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Katy Haas

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Kamilah Aisha Moon reads Gwendolyn Brooks, Erin Somers tells a tale of changed fortunes and changed hearts, Ross Gay sings the praises of blueberries, V. Penelope Pelizzon elegizes estrogen, Stephanie Heit and Petra Kuppers dance in the streets, Emily Kendal Frey offers a ritual for healing, and George David Clark sends us a postcard.

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With global breadth and an impassioned sense of urgency, A Rising Sea of Climate Change Lit headlines the Summer 2019 issue of World Literature Today. Featuring writers from Australia, Brazil, Ireland, Mexico, South Africa, Sri Lanka, and the US, the section combines creative work as well as critical insights into our current ecological crisis. Additional highlights include essays by Andrew Lam on Saigon and Vanessa Garcia on translating Cuba, plus interviews, short fiction, and poetry. As always, book reviews, recommended reading lists, and literary miscellany are featured throughout, along with web-exclusive content.

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The Summer 2019 issue asks, “Where’s the Food Truck?” Writers and photographers share their interpretation of the theme: Linda Berry, Edith McDowell Edson, V.J. Hamilton, Pat Snyder Hurley, Caroline H. Tiuseco, Kimberly White, Paul Stansbury, Harriet Wetherell, Susan Duke, Jennifer Hambrick, Bruce Harris, John Kaprielian, Madonna Dries Christensen, Deb Thom, H.B. Salzer, Linda Owens, Melinda Brasher, and Frances Rodriguez.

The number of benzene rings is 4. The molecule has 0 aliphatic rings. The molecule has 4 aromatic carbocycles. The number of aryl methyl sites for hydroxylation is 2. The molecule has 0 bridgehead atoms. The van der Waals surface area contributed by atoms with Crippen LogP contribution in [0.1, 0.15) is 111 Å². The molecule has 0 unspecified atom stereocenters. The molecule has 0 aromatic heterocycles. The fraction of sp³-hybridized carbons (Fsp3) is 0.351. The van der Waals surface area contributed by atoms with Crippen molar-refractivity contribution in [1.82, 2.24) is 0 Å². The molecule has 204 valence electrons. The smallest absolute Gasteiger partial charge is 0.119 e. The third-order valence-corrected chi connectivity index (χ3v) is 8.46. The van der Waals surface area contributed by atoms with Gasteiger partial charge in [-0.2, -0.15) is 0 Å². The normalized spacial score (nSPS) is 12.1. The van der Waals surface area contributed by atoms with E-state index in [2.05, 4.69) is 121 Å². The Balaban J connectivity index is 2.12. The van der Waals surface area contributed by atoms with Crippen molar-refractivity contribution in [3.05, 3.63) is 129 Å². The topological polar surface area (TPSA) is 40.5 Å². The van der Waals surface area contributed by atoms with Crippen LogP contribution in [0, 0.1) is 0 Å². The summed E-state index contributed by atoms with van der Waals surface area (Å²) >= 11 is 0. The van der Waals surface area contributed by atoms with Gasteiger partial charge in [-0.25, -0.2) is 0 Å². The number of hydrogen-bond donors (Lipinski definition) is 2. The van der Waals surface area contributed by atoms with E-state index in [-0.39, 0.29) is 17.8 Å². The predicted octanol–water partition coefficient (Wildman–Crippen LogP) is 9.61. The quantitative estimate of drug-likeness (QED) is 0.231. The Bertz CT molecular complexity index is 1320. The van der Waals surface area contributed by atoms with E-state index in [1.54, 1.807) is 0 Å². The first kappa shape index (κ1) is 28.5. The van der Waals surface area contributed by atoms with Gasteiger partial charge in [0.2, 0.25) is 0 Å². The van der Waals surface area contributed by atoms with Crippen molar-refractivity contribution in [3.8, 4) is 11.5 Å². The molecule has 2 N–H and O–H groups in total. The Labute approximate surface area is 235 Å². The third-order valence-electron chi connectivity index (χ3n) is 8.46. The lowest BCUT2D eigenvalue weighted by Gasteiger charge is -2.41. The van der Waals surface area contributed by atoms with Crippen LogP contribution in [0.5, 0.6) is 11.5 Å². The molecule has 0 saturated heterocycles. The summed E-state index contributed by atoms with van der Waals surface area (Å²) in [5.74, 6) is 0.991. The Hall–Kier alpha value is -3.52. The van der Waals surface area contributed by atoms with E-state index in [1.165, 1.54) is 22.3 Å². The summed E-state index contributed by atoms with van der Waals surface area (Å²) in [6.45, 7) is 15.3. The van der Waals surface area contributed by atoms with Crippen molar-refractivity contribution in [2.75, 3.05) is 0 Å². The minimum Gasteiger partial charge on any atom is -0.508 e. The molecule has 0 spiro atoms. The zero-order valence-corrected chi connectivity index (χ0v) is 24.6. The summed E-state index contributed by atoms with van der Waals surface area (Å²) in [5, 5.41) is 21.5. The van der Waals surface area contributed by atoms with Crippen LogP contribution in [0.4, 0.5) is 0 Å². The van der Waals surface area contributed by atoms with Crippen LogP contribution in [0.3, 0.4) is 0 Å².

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In this issue: Eighteen Polish poets in translation / Eighteen Polish poets cross the frontiers of language; Alisa Koryakh envisions the future through the sites of her Jewish past; Greg Williard keeps the classroom lights on; Jehanne Dubrow investigates the secrets behind the beauty of Art Nouveau;  Dan O’Brien addresses his shadow, his brother; Angelique Stevens moves her mother’s books, from asylum to apartment to her own home, moves—then finally reads—her mother’s books; and Chopin and George Sand in love and conflict.

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It's All About Understanding

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